Being creatures that love evidence and precedent, lawyers often look at examples of successful firms when determining what strategies have the best potential return on investment.
In an effort to help uncover what those strategies are and how they are paying off, the Thomson Reuters Legal Executive Institute introduced our “Dynamic Law Firms” study in late 2017. Since that time, we’ve followed our initial sample of the most successful firms, dubbed “Dynamic” firms, to see how time has treated their strategic objectives.
The final year examined in our original study was 2016. On balance, 2017 was a far different year for many law firms. A new presidential administration, uncertainty over Brexit, legislative and regulatory changes, and a host of other shifting forces seemed to drive client business back toward Am Law 100 firms, pulling down important performance indicators for many Am Law Second Hundred and Midsize law firms. We wondered what impact that shift would have on the top-performing firms.
To that end, we decided a new version of the study was in order. We followed the same methodology as the original study: an analysis of the three-year (2015-2017) compound annual growth rates experienced by law firms within the Thomson Reuters Peer Monitor sample based on overall profits, revenue per lawyer and average profit margin. The quartile of firms with the best performance across these three metrics became our Dynamic firms. Those firms that struggled in these key areas and fell into the bottom quartile became our Static firms.
So how did they stack up?
Our new examination found that bigger may have meant better in 2017. The original study (covering 2014-2016) found no statistically significant difference in the lawyer count of Dynamic and Static firms. The new version of the study, however, found that Dynamic firms averaged about 175 more lawyers than did the Static firms, an average of 434 lawyers compared to 259. This is driven by the greater preponderance of Am Law 100 firms among the Dynamic population than among those firms in the bottom quartile. Where there were 14 Am Law 100 firms in the top quartile, there were only five among the bottom.
In another departure from the previous version of the study, leverage played a larger role in the results of this latest iteration. In the original study, Static firms exercised greater leverage on average. However, the most recent version of the study shows Dynamic firms averaging about four-tenths of a point (0.40) higher leverage, both in terms of demand and full-time equivalent (FTE) leverage. This is likely due to a higher number of large firms among the Dynamic population and a higher number of Midsize firms (which typically have lower leverage) among the Static.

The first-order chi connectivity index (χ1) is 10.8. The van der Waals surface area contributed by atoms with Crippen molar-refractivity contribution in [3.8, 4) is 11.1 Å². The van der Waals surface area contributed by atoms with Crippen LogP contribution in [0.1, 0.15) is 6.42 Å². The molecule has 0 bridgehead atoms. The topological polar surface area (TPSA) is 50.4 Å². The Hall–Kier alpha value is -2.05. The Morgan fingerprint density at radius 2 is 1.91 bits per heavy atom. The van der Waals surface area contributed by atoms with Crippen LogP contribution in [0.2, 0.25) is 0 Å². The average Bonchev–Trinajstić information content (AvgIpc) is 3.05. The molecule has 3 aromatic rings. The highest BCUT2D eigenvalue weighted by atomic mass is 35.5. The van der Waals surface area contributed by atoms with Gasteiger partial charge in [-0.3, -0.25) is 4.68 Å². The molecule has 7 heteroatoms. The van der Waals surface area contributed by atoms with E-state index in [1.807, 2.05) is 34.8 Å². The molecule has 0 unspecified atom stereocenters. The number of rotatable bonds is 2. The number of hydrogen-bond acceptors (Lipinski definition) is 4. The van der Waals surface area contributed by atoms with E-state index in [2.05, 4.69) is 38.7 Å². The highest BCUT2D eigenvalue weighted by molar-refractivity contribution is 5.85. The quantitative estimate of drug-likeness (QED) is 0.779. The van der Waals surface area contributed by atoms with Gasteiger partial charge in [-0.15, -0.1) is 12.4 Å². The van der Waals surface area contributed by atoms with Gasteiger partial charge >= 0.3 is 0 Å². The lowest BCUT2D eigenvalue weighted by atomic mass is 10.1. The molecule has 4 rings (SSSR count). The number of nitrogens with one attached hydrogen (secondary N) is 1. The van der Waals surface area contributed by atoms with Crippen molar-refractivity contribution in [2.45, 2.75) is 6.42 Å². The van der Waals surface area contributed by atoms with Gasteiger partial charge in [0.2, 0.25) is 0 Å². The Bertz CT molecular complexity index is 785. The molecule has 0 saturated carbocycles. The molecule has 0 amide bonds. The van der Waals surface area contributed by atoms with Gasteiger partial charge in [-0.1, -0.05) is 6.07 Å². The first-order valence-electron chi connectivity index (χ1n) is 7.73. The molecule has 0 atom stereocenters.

Billable time type: non-contingent matters
While Dynamic firms enjoyed higher average billing rates, Static firms did a better job protecting their rates from discounts, write-offs and write-downs. Dynamic firms enjoyed an average standard rate advantage of $65 per hour; however, that advantage declined to only $54 per hour by the time money actually was collected. While still a clear advantage, this indicates that Dynamic firms experienced greater erosion in terms of rate collectability.
This rate erosion cannot necessarily be attributed to greater pushback by clients, either. The deviation from billing realization to collected realization – or the percentage of standard rates billed to clients compared to the percentage of standard rate collected – remained fairly consistent throughout the time period of the study. This indicates that clients didn’t necessarily push back any harder as time went on. The majority of erosion actually occurred prior to the bill being issued. This indicates that the erosion was due to either higher discounts being offered to arrive at an agreeable worked rate, or at the point that partners were managing write-downs prior to issuing a bill.
All timekeepers. Billable time type; non-contingent matters
These findings represent only the tip of the iceberg of what was uncovered in our latest “Dynamic Law Firms” study. For a full discussion of the results of this study, please download a copy of the final report.